Table 2.

Involvement of iNOS in the Cytotoxic Activity of IL-2–Treated-PB-NK Cells

E/T Ratios % Specific Lysis
100:1 50:1 25:1 12.5:1
Control  68  50  35 28  
+L-NMMA  31.2  22.6  17.5  12.1  
+AG  30.3 26.1  17  10.4  
+AS  31  23.3  18.1  9.1 
+Scr  63  51  32.7  26.2 
 % DNA Fragmentation  
Control 40.3  31  20.2  16.1  
+L-NMMA  31.1  24.3 15.3  10  
+AG  30  22.7  12.7  11.1  
+AS 29.1  23  13.1  11.4  
+Scr  41.2  30.7  22.1 17.4 
E/T Ratios % Specific Lysis
100:1 50:1 25:1 12.5:1
Control  68  50  35 28  
+L-NMMA  31.2  22.6  17.5  12.1  
+AG  30.3 26.1  17  10.4  
+AS  31  23.3  18.1  9.1 
+Scr  63  51  32.7  26.2 
 % DNA Fragmentation  
Control 40.3  31  20.2  16.1  
+L-NMMA  31.1  24.3 15.3  10  
+AG  30  22.7  12.7  11.1  
+AS 29.1  23  13.1  11.4  
+Scr  41.2  30.7  22.1 17.4 

Cytotoxic assay was performed as described in Materials and Methods at the indicated E/T ratios. YAC-1 cells were used as targets. Where indicated, the cytotoxicity assay was performed with NK cells pretreated with AS or Scr or in the presence of NOS inhibitors, L-NMMA (500 μmol/L) and AG (50 μmol/L). Each value represents the mean of triplicate determinations from one representative experiment. SD was less than 5%. Similar results were obtained from two other experiments.

Table 3.

Involvement of iNOS in the Cytotoxic Activity of IL-2–Treated-S-NK Cells

E/T Ratios % Specific Lysis
100:1 50:1 25:1 12.5:1
Control  80  65  52 40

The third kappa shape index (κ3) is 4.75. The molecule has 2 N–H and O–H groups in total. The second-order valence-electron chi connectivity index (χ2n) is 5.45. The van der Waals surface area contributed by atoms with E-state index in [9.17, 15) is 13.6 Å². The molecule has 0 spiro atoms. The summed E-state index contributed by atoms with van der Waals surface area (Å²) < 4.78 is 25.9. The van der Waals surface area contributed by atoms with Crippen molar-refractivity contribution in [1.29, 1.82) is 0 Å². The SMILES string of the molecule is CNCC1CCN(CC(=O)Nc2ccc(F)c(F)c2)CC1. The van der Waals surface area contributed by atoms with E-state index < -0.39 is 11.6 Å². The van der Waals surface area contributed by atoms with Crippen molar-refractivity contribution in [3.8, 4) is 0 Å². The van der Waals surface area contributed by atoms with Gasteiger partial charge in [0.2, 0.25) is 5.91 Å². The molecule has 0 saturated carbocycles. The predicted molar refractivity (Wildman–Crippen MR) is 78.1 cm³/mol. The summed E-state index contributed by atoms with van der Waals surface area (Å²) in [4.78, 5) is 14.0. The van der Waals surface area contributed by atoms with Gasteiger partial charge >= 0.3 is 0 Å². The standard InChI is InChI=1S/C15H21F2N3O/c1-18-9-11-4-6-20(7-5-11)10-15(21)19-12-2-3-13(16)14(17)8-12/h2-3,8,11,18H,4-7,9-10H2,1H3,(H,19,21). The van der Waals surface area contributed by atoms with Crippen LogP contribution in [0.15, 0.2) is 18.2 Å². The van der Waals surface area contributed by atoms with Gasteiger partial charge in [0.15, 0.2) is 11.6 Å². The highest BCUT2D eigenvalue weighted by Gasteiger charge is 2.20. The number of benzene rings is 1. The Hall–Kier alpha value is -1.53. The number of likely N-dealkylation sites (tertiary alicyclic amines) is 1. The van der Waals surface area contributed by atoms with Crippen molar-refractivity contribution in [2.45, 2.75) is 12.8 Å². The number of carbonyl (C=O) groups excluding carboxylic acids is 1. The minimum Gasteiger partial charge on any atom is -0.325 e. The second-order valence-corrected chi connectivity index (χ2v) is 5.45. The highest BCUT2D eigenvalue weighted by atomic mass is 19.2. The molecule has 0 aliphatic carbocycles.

+L-NMMA  34.3  23.6  14.8  7.1  
+AG  32.4 22  11.7  6.7  
+AS  32  24  12  6.2 
+Scr  78  62  50  37 
 % DNA Fragmentation  
Control 68.7  51.3  40.1  28.7  
+L-NMMA  41.6  32.1 25  17.5  
+AG  42.6  30.7  27  16.5  
+AS 40.5  28.6  23  18.4  
+Scr  66.1  58.8  41.3 30.6 
E/T Ratios % Specific Lysis
100:1 50:1 25:1 12.5:1
Control  80  65  52 40  
+L-NMMA  34.3  23.6  14.8  7.1  
+AG  32.4 22  11.7  6.7  
+AS  32  24  12  6.2 
+Scr  78  62  50  37 
 % DNA Fragmentation  
Control 68.7  51.3  40.1  28.7  
+L-NMMA  41.6  32.1 25  17.5  
+AG  42.6  30.7  27  16.5  
+AS 40.5  28.6  23  18.4  
+Scr  66.1  58.8  41.3 30.6 

See legend to Table 2.

Fig. 4.

SNP-induced DNA fragmentation in YAC-1 and P815 cells. The cells were incubated for 18 hours with SNP at indicated doses, after which extracted DNA was electrophoresed on 1.8% agarose gel as described in Materials and Methods.

Fig. 4.

SNP-induced DNA fragmentation in YAC-1 and P815 cells. The cells were incubated for 18 hours with SNP at indicated doses, after which extracted DNA was electrophoresed on 1.8% agarose gel as described in Materials and Methods.

IL-2–induced IFN-γ secretion from NK cells is strongly reduced in the presence of iNOS inhibitor.

NK cells have a dual role as effector in innate resistance and regulatory in innate resistance, antigen-specific adaptive immunity and hematopoiesis.37-39 The regulatory functions of NK cells are probably more dependent on their ability to produce lymphokines, particularly IFN-γ, than on their cytotoxic activity.37We asked whether the regulation of NK cells by iNOS inhibitors involves IFN-γ production by these cells. As shown in Fig 5, stimulation of purified PB-NK and S-NK with IL-2 resulted in a marked induction of IFN-γ, which in turn was significantly reduced (about 40% to 45%) in the presence of AG or L-NMMA. These results suggest that IL-2–induced NO generation may be partly induced in the control of IFN-γ production triggered by this cytokine.

Fig. 5.